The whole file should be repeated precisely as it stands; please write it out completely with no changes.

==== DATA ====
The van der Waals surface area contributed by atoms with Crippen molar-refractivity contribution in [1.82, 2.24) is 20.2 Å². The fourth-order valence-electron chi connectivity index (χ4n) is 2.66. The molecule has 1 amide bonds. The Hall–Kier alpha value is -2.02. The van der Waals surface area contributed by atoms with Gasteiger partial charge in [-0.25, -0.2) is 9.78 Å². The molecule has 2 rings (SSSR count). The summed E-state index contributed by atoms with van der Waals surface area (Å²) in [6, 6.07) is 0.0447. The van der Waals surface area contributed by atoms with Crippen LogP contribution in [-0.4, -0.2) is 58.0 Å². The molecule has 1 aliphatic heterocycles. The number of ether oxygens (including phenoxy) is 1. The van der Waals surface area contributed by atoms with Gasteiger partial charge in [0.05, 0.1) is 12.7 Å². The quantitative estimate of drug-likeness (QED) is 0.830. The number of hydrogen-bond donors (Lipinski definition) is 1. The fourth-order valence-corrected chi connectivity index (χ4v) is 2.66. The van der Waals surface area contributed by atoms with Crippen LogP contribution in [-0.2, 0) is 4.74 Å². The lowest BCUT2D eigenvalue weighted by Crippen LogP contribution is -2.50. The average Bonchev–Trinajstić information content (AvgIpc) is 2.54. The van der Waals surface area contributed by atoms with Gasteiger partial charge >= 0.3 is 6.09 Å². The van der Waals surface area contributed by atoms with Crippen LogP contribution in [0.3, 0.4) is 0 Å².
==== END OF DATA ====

The van der Waals surface area contributed by atoms with Crippen molar-refractivity contribution in [1.82, 2.24) is 20.2 Å². The fourth-order valence-electron chi connectivity index (χ4n) is 2.66. The molecule has 1 amide bonds. The Hall–Kier alpha value is -2.02. The van der Waals surface area contributed by atoms with Gasteiger partial charge in [-0.25, -0.2) is 9.78 Å². The molecule has 2 rings (SSSR count). The summed E-state index contributed by atoms with van der Waals surface area (Å²) in [6, 6.07) is 0.0447. The van der Waals surface area contributed by atoms with Crippen LogP contribution in [-0.4, -0.2) is 58.0 Å². The molecule has 1 aliphatic heterocycles. The number of ether oxygens (including phenoxy) is 1. The van der Waals surface area contributed by atoms with Gasteiger partial charge in [0.05, 0.1) is 12.7 Å². The quantitative estimate of drug-likeness (QED) is 0.830. The number of hydrogen-bond donors (Lipinski definition) is 1. The fourth-order valence-corrected chi connectivity index (χ4v) is 2.66. The van der Waals surface area contributed by atoms with Crippen LogP contribution in [-0.2, 0) is 4.74 Å². The lowest BCUT2D eigenvalue weighted by Crippen LogP contribution is -2.50. The average Bonchev–Trinajstić information content (AvgIpc) is 2.54. The van der Waals surface area contributed by atoms with Gasteiger partial charge >= 0.3 is 6.09 Å². The van der Waals surface area contributed by atoms with Crippen LogP contribution in [0.3, 0.4) is 0 Å².